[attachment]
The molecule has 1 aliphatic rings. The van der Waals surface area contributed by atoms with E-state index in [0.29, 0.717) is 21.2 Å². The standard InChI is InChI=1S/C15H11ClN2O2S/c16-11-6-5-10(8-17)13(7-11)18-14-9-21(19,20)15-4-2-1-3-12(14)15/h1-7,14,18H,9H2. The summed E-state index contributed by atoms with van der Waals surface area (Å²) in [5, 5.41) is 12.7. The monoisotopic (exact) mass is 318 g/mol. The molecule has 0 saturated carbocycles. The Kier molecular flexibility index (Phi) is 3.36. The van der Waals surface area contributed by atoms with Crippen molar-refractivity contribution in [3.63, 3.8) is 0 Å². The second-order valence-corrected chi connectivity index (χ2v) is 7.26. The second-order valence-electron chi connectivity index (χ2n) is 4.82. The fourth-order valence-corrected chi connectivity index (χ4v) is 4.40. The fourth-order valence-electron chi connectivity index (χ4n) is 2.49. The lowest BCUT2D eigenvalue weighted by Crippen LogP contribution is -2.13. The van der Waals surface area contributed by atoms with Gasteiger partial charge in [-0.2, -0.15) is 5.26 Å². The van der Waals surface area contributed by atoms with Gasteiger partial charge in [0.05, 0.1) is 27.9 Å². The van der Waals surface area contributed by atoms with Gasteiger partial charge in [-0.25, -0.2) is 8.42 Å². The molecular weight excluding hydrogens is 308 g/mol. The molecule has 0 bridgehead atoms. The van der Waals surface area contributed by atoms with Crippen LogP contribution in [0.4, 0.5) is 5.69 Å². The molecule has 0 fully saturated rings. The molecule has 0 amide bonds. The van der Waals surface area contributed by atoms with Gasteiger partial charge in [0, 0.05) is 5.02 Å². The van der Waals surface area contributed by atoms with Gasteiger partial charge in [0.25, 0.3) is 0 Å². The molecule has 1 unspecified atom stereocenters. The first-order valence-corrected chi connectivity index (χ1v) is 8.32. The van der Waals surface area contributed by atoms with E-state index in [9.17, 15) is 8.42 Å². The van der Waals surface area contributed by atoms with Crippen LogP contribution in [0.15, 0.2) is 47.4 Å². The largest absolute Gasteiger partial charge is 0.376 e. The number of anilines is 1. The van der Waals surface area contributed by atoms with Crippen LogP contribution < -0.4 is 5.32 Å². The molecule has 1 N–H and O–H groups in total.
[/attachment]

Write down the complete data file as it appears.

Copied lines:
The molecule has 1 aliphatic rings. The van der Waals surface area contributed by atoms with E-state index in [0.29, 0.717) is 21.2 Å². The standard InChI is InChI=1S/C15H11ClN2O2S/c16-11-6-5-10(8-17)13(7-11)18-14-9-21(19,20)15-4-2-1-3-12(14)15/h1-7,14,18H,9H2. The summed E-state index contributed by atoms with van der Waals surface area (Å²) in [5, 5.41) is 12.7. The monoisotopic (exact) mass is 318 g/mol. The molecule has 0 saturated carbocycles. The Kier molecular flexibility index (Phi) is 3.36. The van der Waals surface area contributed by atoms with Crippen molar-refractivity contribution in [3.63, 3.8) is 0 Å². The second-order valence-corrected chi connectivity index (χ2v) is 7.26. The second-order valence-electron chi connectivity index (χ2n) is 4.82. The fourth-order valence-corrected chi connectivity index (χ4v) is 4.40. The fourth-order valence-electron chi connectivity index (χ4n) is 2.49. The lowest BCUT2D eigenvalue weighted by Crippen LogP contribution is -2.13. The van der Waals surface area contributed by atoms with Gasteiger partial charge in [-0.2, -0.15) is 5.26 Å². The van der Waals surface area contributed by atoms with Gasteiger partial charge in [0.05, 0.1) is 27.9 Å². The van der Waals surface area contributed by atoms with Gasteiger partial charge in [-0.25, -0.2) is 8.42 Å². The molecular weight excluding hydrogens is 308 g/mol. The molecule has 0 bridgehead atoms. The van der Waals surface area contributed by atoms with Crippen LogP contribution in [0.4, 0.5) is 5.69 Å². The molecule has 0 fully saturated rings. The molecule has 0 amide bonds. The van der Waals surface area contributed by atoms with Gasteiger partial charge in [0, 0.05) is 5.02 Å². The van der Waals surface area contributed by atoms with Gasteiger partial charge in [0.25, 0.3) is 0 Å². The molecule has 1 unspecified atom stereocenters. The first-order valence-corrected chi connectivity index (χ1v) is 8.32. The van der Waals surface area contributed by atoms with E-state index in [9.17, 15) is 8.42 Å². The van der Waals surface area contributed by atoms with Crippen LogP contribution in [0.15, 0.2) is 47.4 Å². The largest absolute Gasteiger partial charge is 0.376 e. The number of anilines is 1. The van der Waals surface area contributed by atoms with Crippen LogP contribution < -0.4 is 5.32 Å². The molecule has 1 N–H and O–H groups in total.